As rapid inflation fuels growing recession fears, new data showed consumer prices rose 9.1% in the 12 months ending in June, hitting a worse-than-expected 40-year high after an unprecedented surge in gas prices.
Overall prices rose 1.3% from May—surpassing the 1.1% economists were expecting and much higher than the previous month’s increase of 1%, according to data released by the Labor Department on Wednesday.
The unexpected jump marks the largest 12-month increase since the period ending November 1981, according to the release, and comes after prices in May unexpectedly returned to a 40-year high.
The worse-than-expected increase was the result of increases across categories, with gasoline, shelter and food being the largest contributors, the government said.
The energy index rose 7.5% over the month and contributed nearly half of the overall increase, driven higher by the gasoline index, which rose 11.2%.
Core inflation, which excludes volatile food and energy prices, rose 0.7% against an expectation of 0.5%; shelter prices rose at the fastest pace in 31 years while rent prices climbed at the largest rate in more than 35 years.
Stocks plunged immediately after the report, with the Dow Jones Industrial Average paring pre-market gains and trading down 308 points by 8:45 a.m. ET.
Rising energy prices have helped push inflation readings up to the highest level in decades during the pandemic, and stocks have struggled in recent months as Federal Reserve officials work to combat the surge by unwinding the central bank’s pandemic-era stimulus measures. After rising 27% in 2021, the benchmark S&P 500 has tumbled 20% this year. Meanwhile, oil prices surged back toward yearly highs of more than $120 per barrel in June amid supply concerns over the summer travel season—adding to those spurred by sanctions against Russia, one of the world’s top oil-producing countries. Prices have since fallen back below $100 per barrel this month, but experts aren’t so sure how long the reprieve will last.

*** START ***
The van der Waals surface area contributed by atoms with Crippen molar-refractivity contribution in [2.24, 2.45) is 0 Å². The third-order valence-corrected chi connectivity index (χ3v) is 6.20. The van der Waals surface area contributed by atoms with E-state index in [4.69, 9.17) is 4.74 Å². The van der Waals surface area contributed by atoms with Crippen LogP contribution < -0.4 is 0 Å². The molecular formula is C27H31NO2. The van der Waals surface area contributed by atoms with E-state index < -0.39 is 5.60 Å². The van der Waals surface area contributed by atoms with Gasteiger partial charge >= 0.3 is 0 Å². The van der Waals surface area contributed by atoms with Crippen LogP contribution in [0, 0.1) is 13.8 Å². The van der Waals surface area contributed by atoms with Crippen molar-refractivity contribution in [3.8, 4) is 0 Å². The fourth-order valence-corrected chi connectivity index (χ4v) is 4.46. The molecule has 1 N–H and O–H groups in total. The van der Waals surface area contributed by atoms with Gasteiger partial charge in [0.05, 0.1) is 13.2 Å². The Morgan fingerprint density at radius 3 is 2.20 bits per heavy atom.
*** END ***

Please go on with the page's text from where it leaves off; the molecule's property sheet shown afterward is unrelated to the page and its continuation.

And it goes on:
WHAT TO WATCH FOR
In a note to clients Sunday night, Goldman economists said they expect consumer prices to rise more quickly this summer as transportation and health insurance costs continue to surge, pushing core inflation from 5.9% in June to 6.3% in September. Some experts believe the price surge could last for years. “Consumers may have to live in a world where inflation consistently runs hotter than the previous decade,” LPL Financial chief economist Jeffrey Roach said in a note this month, citing concerns from central bankers like the European Union’s Christine Lagarde, who’s warnedthere are “growing signs”—including the ongoing war in Ukraine—that suggest “supply shocks hitting the economy could linger” beyond 2024.
By Jonathan Ponciano, Forbes Staff